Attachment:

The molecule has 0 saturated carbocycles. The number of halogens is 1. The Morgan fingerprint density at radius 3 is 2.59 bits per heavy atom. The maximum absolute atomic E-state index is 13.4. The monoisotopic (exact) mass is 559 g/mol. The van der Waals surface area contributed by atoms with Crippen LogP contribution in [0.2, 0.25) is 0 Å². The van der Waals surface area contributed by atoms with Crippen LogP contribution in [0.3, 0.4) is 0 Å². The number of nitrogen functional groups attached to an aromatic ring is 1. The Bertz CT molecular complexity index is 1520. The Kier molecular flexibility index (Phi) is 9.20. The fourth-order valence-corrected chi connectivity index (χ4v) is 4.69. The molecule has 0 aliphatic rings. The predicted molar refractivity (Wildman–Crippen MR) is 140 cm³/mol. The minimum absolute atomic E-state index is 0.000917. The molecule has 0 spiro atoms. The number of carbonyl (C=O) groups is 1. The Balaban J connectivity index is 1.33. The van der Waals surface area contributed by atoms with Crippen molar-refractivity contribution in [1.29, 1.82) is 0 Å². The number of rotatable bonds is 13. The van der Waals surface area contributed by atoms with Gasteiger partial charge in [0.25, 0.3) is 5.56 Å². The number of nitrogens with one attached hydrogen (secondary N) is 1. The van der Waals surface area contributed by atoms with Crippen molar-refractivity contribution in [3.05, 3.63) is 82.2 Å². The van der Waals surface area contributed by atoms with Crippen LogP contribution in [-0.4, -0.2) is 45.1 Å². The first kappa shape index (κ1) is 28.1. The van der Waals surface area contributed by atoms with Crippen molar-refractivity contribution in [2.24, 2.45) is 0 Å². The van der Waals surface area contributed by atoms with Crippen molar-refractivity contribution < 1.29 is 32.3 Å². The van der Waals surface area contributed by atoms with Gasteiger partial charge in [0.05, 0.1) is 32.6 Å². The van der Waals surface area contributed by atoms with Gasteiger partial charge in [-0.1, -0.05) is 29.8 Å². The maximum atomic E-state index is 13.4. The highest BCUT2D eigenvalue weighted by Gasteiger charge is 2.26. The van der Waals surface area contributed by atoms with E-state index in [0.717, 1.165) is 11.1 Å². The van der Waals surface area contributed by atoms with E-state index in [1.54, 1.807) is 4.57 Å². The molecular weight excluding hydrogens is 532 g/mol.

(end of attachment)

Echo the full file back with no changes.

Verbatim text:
The molecule has 0 saturated carbocycles. The number of halogens is 1. The Morgan fingerprint density at radius 3 is 2.59 bits per heavy atom. The maximum absolute atomic E-state index is 13.4. The monoisotopic (exact) mass is 559 g/mol. The van der Waals surface area contributed by atoms with Crippen LogP contribution in [0.2, 0.25) is 0 Å². The van der Waals surface area contributed by atoms with Crippen LogP contribution in [0.3, 0.4) is 0 Å². The number of nitrogen functional groups attached to an aromatic ring is 1. The Bertz CT molecular complexity index is 1520. The Kier molecular flexibility index (Phi) is 9.20. The fourth-order valence-corrected chi connectivity index (χ4v) is 4.69. The molecule has 0 aliphatic rings. The predicted molar refractivity (Wildman–Crippen MR) is 140 cm³/mol. The minimum absolute atomic E-state index is 0.000917. The molecule has 0 spiro atoms. The number of carbonyl (C=O) groups is 1. The Balaban J connectivity index is 1.33. The van der Waals surface area contributed by atoms with Crippen molar-refractivity contribution in [1.29, 1.82) is 0 Å². The number of rotatable bonds is 13. The van der Waals surface area contributed by atoms with Gasteiger partial charge in [0.25, 0.3) is 5.56 Å². The number of nitrogens with one attached hydrogen (secondary N) is 1. The van der Waals surface area contributed by atoms with Crippen molar-refractivity contribution in [3.05, 3.63) is 82.2 Å². The van der Waals surface area contributed by atoms with Crippen LogP contribution in [-0.4, -0.2) is 45.1 Å². The first kappa shape index (κ1) is 28.1. The van der Waals surface area contributed by atoms with Crippen molar-refractivity contribution in [2.24, 2.45) is 0 Å². The van der Waals surface area contributed by atoms with Crippen molar-refractivity contribution < 1.29 is 32.3 Å². The van der Waals surface area contributed by atoms with Gasteiger partial charge in [0.05, 0.1) is 32.6 Å². The van der Waals surface area contributed by atoms with Gasteiger partial charge in [-0.1, -0.05) is 29.8 Å². The maximum atomic E-state index is 13.4. The highest BCUT2D eigenvalue weighted by Gasteiger charge is 2.26. The van der Waals surface area contributed by atoms with E-state index in [0.717, 1.165) is 11.1 Å². The van der Waals surface area contributed by atoms with E-state index in [1.54, 1.807) is 4.57 Å². The molecular weight excluding hydrogens is 532 g/mol.